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03 March 2016

Nice C++ Factory Implementation 2

Nice C++ Factory Implementation

The original code from my previous post about “nice factory” did not work properly and I though there is no chance to fix it.
It appears, I was totally wrong! I got a really valuable feedback (even with source code) and now I can present this improved version.

All credits should go to Matthew Vogt, who send me his version of the code and discussed the proposed solution.

The problem

Let me quickly recall the original problem:

There is a flawed factory method:

template <typename... Ts> 
static std::unique_ptr<IRenderer> 
create(const char *name, Ts&&... params)
{
    std::string n{name};
    if (n == "gl")
        return std::unique_ptr<IRenderer>(
               new GLRenderer(std::forward<Ts>(params)...));
    else if (n == "dx")
        return std::unique_ptr<IRenderer>(
               new DXRenderer(std::forward<Ts>(params)...));

    return nullptr;
}

I wanted to have one method that will create a desired object and that supports variable number of arguments (to match with constructors). This was based on the idea from the item 18 from Effective Modern C++: 42 Specific Ways to Improve Your Use of C++11 and C++14 . Theoretically you could call:

auto pGL = create("gl", 10, "C:\data");
auto pDX = create("dx, "C:\shaders", 1024, 1024);

One method that is sort of a super factory.

Unfortunately, assuming each renderer has a different constructor parameter list, the code above will not compile… the compiler cannot compile just the part of this function (for one type) and skip the rest (there is no static_if).

So how to fix it?

Basic Idea

We need to provide function overloads that will return a proper type for one set of parameters and nullptr for everything else. So, we need to enter a world of templates and that means compile time only! Let’s have a look at the following approach:

template <typename... Ts> 
unique_ptr<IRenderer> 
create(const string &name, Ts&&... params)
{
    if (name == "GL")
        return construct<GLRenderer, Ts...>(forward<Ts>(params)...);
    else if (name == "DX")
        return construct<DXRenderer, Ts...>(forward<Ts>(params)...);

    return nullptr;
}

We have a similar if construction, but now we forward parameters to the construct function. This the crucial part of the whole solution.

The first function template overload (when we cannot match with the argument list) is quite obvious:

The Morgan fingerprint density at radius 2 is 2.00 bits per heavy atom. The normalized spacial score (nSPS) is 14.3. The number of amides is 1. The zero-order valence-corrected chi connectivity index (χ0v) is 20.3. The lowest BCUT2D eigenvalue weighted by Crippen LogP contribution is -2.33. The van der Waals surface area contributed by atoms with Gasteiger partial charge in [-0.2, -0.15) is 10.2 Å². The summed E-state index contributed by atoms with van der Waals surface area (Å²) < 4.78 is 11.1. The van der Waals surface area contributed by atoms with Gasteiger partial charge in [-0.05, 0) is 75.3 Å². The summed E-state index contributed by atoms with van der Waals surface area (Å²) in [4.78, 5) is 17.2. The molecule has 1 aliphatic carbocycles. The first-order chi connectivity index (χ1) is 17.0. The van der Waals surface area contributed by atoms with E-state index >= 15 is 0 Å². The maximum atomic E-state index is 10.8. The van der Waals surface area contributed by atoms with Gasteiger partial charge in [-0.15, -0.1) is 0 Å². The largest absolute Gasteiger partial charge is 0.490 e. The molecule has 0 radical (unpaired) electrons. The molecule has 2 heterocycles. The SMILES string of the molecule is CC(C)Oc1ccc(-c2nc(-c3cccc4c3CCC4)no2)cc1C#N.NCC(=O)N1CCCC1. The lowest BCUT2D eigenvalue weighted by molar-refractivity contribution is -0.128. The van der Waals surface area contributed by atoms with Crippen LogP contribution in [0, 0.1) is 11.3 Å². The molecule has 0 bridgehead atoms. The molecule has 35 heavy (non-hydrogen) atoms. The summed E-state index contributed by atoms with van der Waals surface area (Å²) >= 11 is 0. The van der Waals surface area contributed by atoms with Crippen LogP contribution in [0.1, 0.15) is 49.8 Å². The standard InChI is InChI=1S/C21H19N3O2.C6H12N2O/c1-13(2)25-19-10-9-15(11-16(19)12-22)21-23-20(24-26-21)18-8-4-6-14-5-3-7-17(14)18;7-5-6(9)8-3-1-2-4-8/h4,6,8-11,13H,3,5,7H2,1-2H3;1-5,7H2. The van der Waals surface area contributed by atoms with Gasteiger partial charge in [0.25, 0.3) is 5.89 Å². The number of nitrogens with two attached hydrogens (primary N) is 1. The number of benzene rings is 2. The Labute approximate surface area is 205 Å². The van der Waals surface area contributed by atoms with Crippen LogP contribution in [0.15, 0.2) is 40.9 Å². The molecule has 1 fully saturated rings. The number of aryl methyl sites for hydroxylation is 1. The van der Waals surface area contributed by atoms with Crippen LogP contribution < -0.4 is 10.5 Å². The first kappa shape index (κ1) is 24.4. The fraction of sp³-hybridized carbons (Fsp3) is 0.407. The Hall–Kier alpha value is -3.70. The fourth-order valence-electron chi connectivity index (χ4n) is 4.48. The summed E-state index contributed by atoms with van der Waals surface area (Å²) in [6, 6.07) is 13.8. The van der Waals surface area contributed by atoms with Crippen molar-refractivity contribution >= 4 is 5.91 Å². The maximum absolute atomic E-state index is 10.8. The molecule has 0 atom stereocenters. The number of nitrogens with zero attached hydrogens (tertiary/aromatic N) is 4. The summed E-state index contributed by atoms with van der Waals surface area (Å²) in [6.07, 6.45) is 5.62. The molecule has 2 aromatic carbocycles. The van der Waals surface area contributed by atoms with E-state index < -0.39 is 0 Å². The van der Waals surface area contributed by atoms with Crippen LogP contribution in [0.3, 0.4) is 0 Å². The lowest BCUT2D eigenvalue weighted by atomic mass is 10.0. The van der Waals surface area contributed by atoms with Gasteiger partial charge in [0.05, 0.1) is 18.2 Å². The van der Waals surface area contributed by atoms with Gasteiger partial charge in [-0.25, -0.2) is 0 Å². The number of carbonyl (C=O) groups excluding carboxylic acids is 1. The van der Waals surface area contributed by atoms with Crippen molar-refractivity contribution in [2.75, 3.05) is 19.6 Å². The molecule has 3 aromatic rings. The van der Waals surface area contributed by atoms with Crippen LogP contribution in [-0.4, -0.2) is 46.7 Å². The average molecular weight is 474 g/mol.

template <typename Concrete, typename... Ts>
unique_ptr<Concrete> construct(...)
{
    return nullptr;
}

The second:

template <typename Concrete, typename... Ts>
std::enable_if_t<has_constructor, std::unique_ptr<Concrete> >
constructArgs(Ts&&... params)
{
return std::make_unique<Concrete>(std::forward<Ts>(params)...);
}

(has_constructor is not a proper expression, will be defined later)

The idea here is quite simple: if our Concrete type has given constructor (matching the parameter list) then we can use this version of the function. Otherwise we fail and just return nullptr. So we have a classic example of SFINAE.

Let’s now look at the details… how to implement has_constructor ?

The details

Full code:
Online Compiler example

The real function definition looks like that:

template <typename Concrete, typename... Ts>
enable_if_t<decltype(test_has_ctor<Concrete, Ts...>(nullptr))::value, unique_ptr<Concrete> >
constructArgs(Ts&&... params)
{ 
    return std::make_unique<Concrete>(std::forward<Ts>(params)...);
}

test_has_ctor tests if the Concrete type has the matching parameters:

template <typename U>
std::true_type test(U);

std::false_type test(...);

template <typename T, typename... Ts>
std::false_type test_has_ctor(...);

template <typename T, typename... Ts>
auto test_has_ctor(T*) -> decltype(test(declval< decltype(T(declval<Ts>()...)) >()));

Looks funny… right? :)

The core part is the matching:

decltype(test(declval<decltype(T(declval<Ts>()...)) >()))

In this expression we try to build a real object using given set of parameters. We simply try to call its constructor. Let’s read this part by part:

The most outer decltype returns the type of the test function invocation. This might be true_type or false_type depending on what version will be chosen.

Inside we have:

declval<decltype(T(declval<Ts>()...)) >()

Now, the most inner part ‘just’ calls the proper constructor. Then we take a type out of that (should be T) and create another value that can be passed to the test function.

SFINAE in SFINAE… It’s probably better to look at some examples and what functions will be chosen.

If a type is invalid the SFINAE will occur in this constructor calling expression. The whole function will be rejected from the overload resolution set and we’ll just end up with test_has_ctor(...) that returns false_type.

If a type has the right constructor, the matching expression will properly build a object and it can be passed to test(U) function. And that will generate true_type in the end.

Full code:
Online Compiler example

Note: since C++14 you can use enable_if_t (with the _t suffix). This is a template alias that greatly reduces length on expressions. Look also for other similar aliases: with _t or _v suffixes in C++ type traits.

Final Thoughts

Although our solution works it’s still not that useful :) A valuable addition to that would be to parse an input string (or a script), generate types and values and then call a proper function. Like:

string s = "GL renderer tex.bmp 10 particles"
auto rend = create(s);

But that’s a whole other story.

Still, writing and understanding the described code was an great experiment. To be honest, I needed to write those two posts before: about SFINAE and follow up to get it right.
Once again many thanks goes to Matthew Vogt

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